Shortly after we’d arrived in Saudi, I made a list of the three things I wanted to do most before we returned to New Zealand. The first was visiting the ancient Nabatean trading post of Madain Saleh. Done. The second was seeing a traditional Arabic falconry display. The third, and probably most simple, was spending an evening in the desert enjoying a traditional Arabic meal around an open fire under a starry night sky. I decided that the second of these would be an ideal activity to organise while my son was visiting.
Thursday, 28 January 2016
First up was the familiar, well for me at least, not so much for my son who’s been the visiting whanau. Our destination was Al Musmak, the old fort beside Diera Souk that overlooks Riyadh’s infamous Chop Chop Square. Historically the fort's important because it represents the creation of Saudi Arabia. In 1902 the young Abdul Aziz bin Abdul Rahman Al Saud returned from exile in Kuwait and in a fierce and heroic battle reclaimed the fort from the occupying rival Al Rashid family. It's just outside the fort's entry gate that the battle took place. This gate is a very imposing 3.6 by 2.7 metres and as we walked through I pointed out to my son the spear tip embedded in the door, thrown by one of Al Saud's men. The fort's a traditional Najd mud brick construction with four conical towers and very thick walls. The walls are a deliberate design feature, they keep the fort cool in summer and warm in winter. The tall ceilings allow the hot air to rise to where small windows pull the air out.
Inside we stopped by the Diwan, the King’s sitting room. This is a large rectangular room with traditional seating. It was here that we were greeted by two impeccably dressed Saudi gentlemen in traditional white thobes and red guthra. “Are you part of the visiting Finnish delegation?” they asked. I looked at my son’s black hair and tanned olive complexion and smiled. “No,” I said and then explained that we were not Finnish but rather New Zealanders: I was living here and my son visiting.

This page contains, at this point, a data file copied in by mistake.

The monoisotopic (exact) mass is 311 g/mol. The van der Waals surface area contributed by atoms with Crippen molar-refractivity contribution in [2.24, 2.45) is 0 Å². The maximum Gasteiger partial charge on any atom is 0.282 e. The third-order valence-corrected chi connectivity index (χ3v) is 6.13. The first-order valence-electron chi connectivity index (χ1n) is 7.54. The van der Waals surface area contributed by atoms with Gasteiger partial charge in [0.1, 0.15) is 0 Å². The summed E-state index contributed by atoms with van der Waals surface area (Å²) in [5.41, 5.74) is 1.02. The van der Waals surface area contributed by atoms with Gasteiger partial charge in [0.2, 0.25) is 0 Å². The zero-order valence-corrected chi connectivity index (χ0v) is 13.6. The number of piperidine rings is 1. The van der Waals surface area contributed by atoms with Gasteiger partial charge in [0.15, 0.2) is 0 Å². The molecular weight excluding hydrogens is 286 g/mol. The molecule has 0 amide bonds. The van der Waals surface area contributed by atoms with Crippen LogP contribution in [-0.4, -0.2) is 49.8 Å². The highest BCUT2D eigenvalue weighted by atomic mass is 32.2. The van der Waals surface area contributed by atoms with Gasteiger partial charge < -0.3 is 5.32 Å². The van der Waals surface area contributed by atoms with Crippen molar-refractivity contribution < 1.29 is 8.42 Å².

It was quiet and pleasantly cool as we wandered through the labyrinth of rooms and passage ways. Al Musmak’s as much museum as fort, and we constantly stopped to take in both the displays and the architecture. I liked the sparse geometric designs along walls, the pattern of shadows across stone floors, and the old wooden doors, each one different.
We stopped for a photo beside the Be Careful Well. “How could you not with a name like that,” my son said to me, smiling. I discovered a photo of Gertrude Bell taken in 1916 with King Abdul Aziz and Sir Percy Cox. We saw photos of Riyadh in the late nineteen forties when it was little more than a large village, all mud streets and ramshackle dwellings. So many changes and so much progress in such a short time.
Engrossed in conversation, we stopped by the Diwan on our way out for one last glance. One of the men who’d greeted us earlier came over. It seemed the Finnish delegation had still not arrived. “You can go in,” he said pushing the cordon preventing tourist access, to one side. We smiled and entered cautiously, wishing to make the most of the experience but not wanting to overstep his generosity. However the hospitality continued, with Arabic tea arriving and being served as we reclined comfortably. “Just wait, “ I said to my son, “there’ll be dates coming next.” We accepted the first cup and a second. However when the third arrived we politely declined, knowing, as we walked back to our bus, that we had an hour long trip ahead of us back to our compound, and in this country, comfort stops were not an option.